What well-documented evidence reveals that massage therapists are more competent in states which regulate massage than in states which do not?

How necessary is formal (massage school) training?

Why are massage therapists, who have graduated from accredited schools, required to pass a written test to determine whether they have sufficient knowledge to do massage?

If accredited schools graduate massage therapists with insufficient knowledge to pass NCE, why are those schools accredited?

Why do some state regulatory

requirements include NCE?

There's no well-documented evidence that NCE assures competence of massage therapists.

There's no well-documented evidence that NCE protects the public from harm because there's no well-documented evidence that massage therapists, who have not taken or passed NCE, have actually harmed people with and without contraindications.

In what ways is NCE


NCE and other written tests are an integral  part of the regulatory requirements of 24 states and Washington, D.C. Twenty-three states and D.C. require written tests. In nine states, NCE is the written test. Utah requires graduation from an approved training program or NCE.

We are concerned about the following two ways in which these written tests may adversely affect many people.

The right to earn a living.  Whether massage therapists pass or fail a written test may determine whether they are permitted to earn a living by doing massage; even though there is well-documented evidence that massage therapists (regardless of their training) have not caused sufficient harm to justify the alleged need for state regulation to protect the public from harm.

The money it costs to take NCE. Since NCE began in 1992, we estimate about 34,000 people have paid to take it. The fee was originally $150, Now it is $195. This is an increase of 30%.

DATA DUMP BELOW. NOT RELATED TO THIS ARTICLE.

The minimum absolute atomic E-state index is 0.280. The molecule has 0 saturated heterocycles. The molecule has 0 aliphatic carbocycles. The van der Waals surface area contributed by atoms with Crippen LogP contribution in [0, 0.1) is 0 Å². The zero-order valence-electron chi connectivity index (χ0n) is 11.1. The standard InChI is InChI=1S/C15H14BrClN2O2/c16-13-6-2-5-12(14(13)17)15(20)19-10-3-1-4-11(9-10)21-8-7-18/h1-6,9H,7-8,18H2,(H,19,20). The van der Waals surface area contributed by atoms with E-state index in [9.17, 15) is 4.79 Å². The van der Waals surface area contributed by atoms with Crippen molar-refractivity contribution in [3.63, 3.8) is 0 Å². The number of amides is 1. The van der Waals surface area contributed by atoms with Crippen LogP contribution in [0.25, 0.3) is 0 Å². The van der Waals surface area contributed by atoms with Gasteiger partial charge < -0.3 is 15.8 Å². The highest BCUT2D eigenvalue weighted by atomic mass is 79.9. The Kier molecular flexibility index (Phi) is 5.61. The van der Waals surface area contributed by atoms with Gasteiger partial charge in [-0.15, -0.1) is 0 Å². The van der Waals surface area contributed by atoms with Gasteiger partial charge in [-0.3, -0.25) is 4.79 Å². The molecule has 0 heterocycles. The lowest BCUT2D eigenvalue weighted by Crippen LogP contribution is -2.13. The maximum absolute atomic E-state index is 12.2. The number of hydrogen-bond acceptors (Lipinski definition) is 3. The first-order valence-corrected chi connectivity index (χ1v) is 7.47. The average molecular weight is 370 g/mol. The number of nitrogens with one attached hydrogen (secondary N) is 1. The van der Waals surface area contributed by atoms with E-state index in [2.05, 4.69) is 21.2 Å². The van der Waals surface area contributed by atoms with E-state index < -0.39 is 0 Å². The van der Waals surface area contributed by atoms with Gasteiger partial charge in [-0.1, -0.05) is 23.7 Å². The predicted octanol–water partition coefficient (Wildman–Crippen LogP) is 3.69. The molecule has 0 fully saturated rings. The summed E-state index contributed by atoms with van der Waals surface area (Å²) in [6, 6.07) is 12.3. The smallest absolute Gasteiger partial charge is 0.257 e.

NCE's total income, since 1992, may be approximately $5,500,000. With this income, why has the fee increased 30%?

In addition to the fee, people  pay the cost of travel to take NCE. They also pay for books, and workshops to prepare for the test, and have other expenses directly and indirectly involved.

The $5,500,000 highlights the need for research on the macroeconomics of massage. This would reveal the total amount of money state regulation requires massage therapists to pay, and other expenses they have to pay annually in order to conduct their business.

Is NCE a component of

monopoly control?

It seems that proponents of licensing are hopeful that a state license would mean more money, status, and power. - Jerry A. Green, Attorney  for the California Coalition on Somatic Practices.

 I think the move toward licensure is regrettable. I believe licensing creates state-sanctioned monopolies ... with the explicit goal of  'protecting the public,' but with the real effect of protecting those who hold the monopolies' respective entitlements, reducing information to the public, and restricting competition. - Don Schwartz.

Is NCE legally valid?

The issue of NCE's legality  was raised in 1993, a year after NCE was established.